Jonathan Haidt mostly gets it about liberals and conservatives. He comments on libertarians as well, and what he reports seems about right, but I don't feel positioned to be quite as definite about that.
Brief Review. You can read in detail for yourself at his Moral Foundations site. I do not recommend his TED talk from 2008, as it predates his important revisions and will muddy the waters. You can also skim what I have written over the years.
Liberals operate from three unequal but solid strands in their morality: Care vs. Harm is strongest; Liberty vs Oppression (an axis that was not in his original matrix); Fairness vs. Cheating is third.
Conservatives add three others into their determination of whether something is moral or not, and Haidt claims all six are about equal in strength: Loyalty vs. Betrayal; Authority vs. Subversion; Sanctity versus Degradation.
Libertarians have one massive axis and one minor one. Liberty vs Oppression dominates the field, with Fairness vs Cheating chiming in.
I claimed right from the start when I first mentioned him in 2008 that liberals do, in fact, use the remaining three categories, it just wasn't picked up in his questioning. The authorities mentioned were conservative ones , the "disgusts/sacrals" left out GMO foods, hunting (and here), environmental problems of low practical but high aesthetic concern, a good percentage of vegetarianism, iconic liberals . Plus my favorite, about the healing power of John Lennon's piano. Because clearly, those must be conservatives driving that one.
Black conservatives can tell you about the loyalty/betrayal axis.
Haidt does acknowledge in passing that liberals do actually respond in these ways, and even uses a couple of the examples (Gandhi, MLK, and as above) I have been hammering all these years. (I'm taking full credit for all of that.) Yet in the end he discounts that they are much of a factor. I continue to say he's just wrong in this. However, I think it is a fair point that Conservatives do respond to these more as well as differently, so his central point remains important.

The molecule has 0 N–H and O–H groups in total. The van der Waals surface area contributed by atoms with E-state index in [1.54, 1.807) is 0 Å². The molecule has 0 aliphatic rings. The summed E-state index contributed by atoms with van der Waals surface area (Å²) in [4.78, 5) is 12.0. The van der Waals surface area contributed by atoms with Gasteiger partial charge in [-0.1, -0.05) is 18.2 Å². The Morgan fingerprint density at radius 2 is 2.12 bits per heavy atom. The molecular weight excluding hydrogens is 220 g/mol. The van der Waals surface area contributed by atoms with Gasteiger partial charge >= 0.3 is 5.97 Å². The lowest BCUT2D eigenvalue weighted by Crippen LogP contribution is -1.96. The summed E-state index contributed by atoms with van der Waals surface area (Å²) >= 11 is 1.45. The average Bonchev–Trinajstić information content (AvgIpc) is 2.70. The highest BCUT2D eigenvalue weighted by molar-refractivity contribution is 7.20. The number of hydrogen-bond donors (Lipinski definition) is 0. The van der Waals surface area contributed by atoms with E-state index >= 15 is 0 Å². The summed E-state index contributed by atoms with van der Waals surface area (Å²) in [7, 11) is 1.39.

He remains a partisan Democrat/Liberal and is quite up front about it. He devotes occasional sections to advising Democrats what they should do to win elections. (Mostly, they seem not to do this. A great many remain so incensed at what they view as a betrayal that they cannot hear him. Not only the comments sections, but discussions from other academics excoriate him - a social psychologist -for not recognising that conservatives are simply morally inadequate, stupid, and evil. Which I think is evidence for my point that Loyalty/Betrayal is active for liberals.) Recently an academic paper and an essay of his have been circulating about ideological intolerance by liberals starting well before college, citing talks he has been giving at private high schools. He doesn't think academia leaning left is a problem. He does think that academia being entirely leftist is a huge problem. He thinks intellectual diversity promotes better thinking and research.
Yet when he summarises the liberal and conservative narratives late in The Righteous Mind he is nearly fair. There is a whiff of dismissal of conservative thought (the defense of what is good) which he is unaware of, but not too terrible. I am more concerned about his summary of liberal narrative (the progression of rights). It seemed spot on at first, but he seems to forget his own main point about the rider and the elephant: he attributes their moral view to the rider. Throughout the book he teaches, and gives good illustrations, that everyone is 90% elephant and 10% rider. At heart, I think he believes the rider percentage is higher for liberals.
I mostly breezed by that "religion is important for internal bonding and enhances group selection" part of the book in an earlier post. Haidt spends a fair bit of time on it in the book. He is an atheist that now hangs out with UU's I recall, for exactly that reason. Do we need to discuss that further? I don't have much to add, but it might be a fun discussion. Maybe an open thread in a day or two. Though I don't know if this audience likes to do that.